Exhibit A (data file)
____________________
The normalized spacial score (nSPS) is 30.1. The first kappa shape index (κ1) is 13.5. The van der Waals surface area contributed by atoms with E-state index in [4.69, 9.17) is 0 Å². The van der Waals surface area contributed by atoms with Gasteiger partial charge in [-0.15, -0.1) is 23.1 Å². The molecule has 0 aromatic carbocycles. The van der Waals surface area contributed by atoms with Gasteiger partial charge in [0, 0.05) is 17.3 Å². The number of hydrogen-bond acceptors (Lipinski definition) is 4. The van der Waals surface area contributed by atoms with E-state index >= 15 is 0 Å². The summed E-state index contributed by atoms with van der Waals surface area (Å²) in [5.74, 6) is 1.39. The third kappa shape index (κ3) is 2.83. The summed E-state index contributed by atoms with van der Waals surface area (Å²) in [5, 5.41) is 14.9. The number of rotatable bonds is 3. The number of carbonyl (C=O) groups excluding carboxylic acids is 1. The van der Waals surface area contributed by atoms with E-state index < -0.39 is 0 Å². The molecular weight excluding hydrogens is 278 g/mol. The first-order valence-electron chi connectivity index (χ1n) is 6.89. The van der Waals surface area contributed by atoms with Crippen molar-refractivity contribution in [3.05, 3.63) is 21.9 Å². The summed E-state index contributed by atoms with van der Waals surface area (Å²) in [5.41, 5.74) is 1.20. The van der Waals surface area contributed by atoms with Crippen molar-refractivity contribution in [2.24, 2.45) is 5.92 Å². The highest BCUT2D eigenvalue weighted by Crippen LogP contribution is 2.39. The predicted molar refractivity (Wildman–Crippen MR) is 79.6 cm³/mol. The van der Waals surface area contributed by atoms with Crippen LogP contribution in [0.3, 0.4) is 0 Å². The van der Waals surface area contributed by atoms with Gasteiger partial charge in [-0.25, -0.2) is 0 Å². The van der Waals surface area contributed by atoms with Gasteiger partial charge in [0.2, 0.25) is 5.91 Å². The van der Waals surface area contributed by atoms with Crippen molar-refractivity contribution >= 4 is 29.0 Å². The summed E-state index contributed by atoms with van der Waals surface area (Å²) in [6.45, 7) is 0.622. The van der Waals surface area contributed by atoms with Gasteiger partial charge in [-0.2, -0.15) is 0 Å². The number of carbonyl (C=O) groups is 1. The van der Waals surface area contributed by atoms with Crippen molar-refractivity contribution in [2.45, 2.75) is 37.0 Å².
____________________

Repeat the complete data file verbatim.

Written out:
The normalized spacial score (nSPS) is 30.1. The first kappa shape index (κ1) is 13.5. The van der Waals surface area contributed by atoms with E-state index in [4.69, 9.17) is 0 Å². The van der Waals surface area contributed by atoms with Gasteiger partial charge in [-0.15, -0.1) is 23.1 Å². The molecule has 0 aromatic carbocycles. The van der Waals surface area contributed by atoms with Gasteiger partial charge in [0, 0.05) is 17.3 Å². The number of hydrogen-bond acceptors (Lipinski definition) is 4. The van der Waals surface area contributed by atoms with E-state index >= 15 is 0 Å². The summed E-state index contributed by atoms with van der Waals surface area (Å²) in [5.74, 6) is 1.39. The third kappa shape index (κ3) is 2.83. The summed E-state index contributed by atoms with van der Waals surface area (Å²) in [5, 5.41) is 14.9. The number of rotatable bonds is 3. The number of carbonyl (C=O) groups excluding carboxylic acids is 1. The van der Waals surface area contributed by atoms with E-state index < -0.39 is 0 Å². The molecular weight excluding hydrogens is 278 g/mol. The first-order valence-electron chi connectivity index (χ1n) is 6.89. The van der Waals surface area contributed by atoms with Crippen molar-refractivity contribution in [3.05, 3.63) is 21.9 Å². The summed E-state index contributed by atoms with van der Waals surface area (Å²) in [5.41, 5.74) is 1.20. The van der Waals surface area contributed by atoms with Crippen molar-refractivity contribution in [2.24, 2.45) is 5.92 Å². The highest BCUT2D eigenvalue weighted by Crippen LogP contribution is 2.39. The predicted molar refractivity (Wildman–Crippen MR) is 79.6 cm³/mol. The van der Waals surface area contributed by atoms with Crippen LogP contribution in [0.3, 0.4) is 0 Å². The van der Waals surface area contributed by atoms with Gasteiger partial charge in [-0.25, -0.2) is 0 Å². The van der Waals surface area contributed by atoms with Gasteiger partial charge in [0.2, 0.25) is 5.91 Å². The van der Waals surface area contributed by atoms with Crippen molar-refractivity contribution >= 4 is 29.0 Å². The summed E-state index contributed by atoms with van der Waals surface area (Å²) in [6.45, 7) is 0.622. The van der Waals surface area contributed by atoms with Gasteiger partial charge in [-0.2, -0.15) is 0 Å². The number of carbonyl (C=O) groups is 1. The van der Waals surface area contributed by atoms with Crippen molar-refractivity contribution in [2.45, 2.75) is 37.0 Å².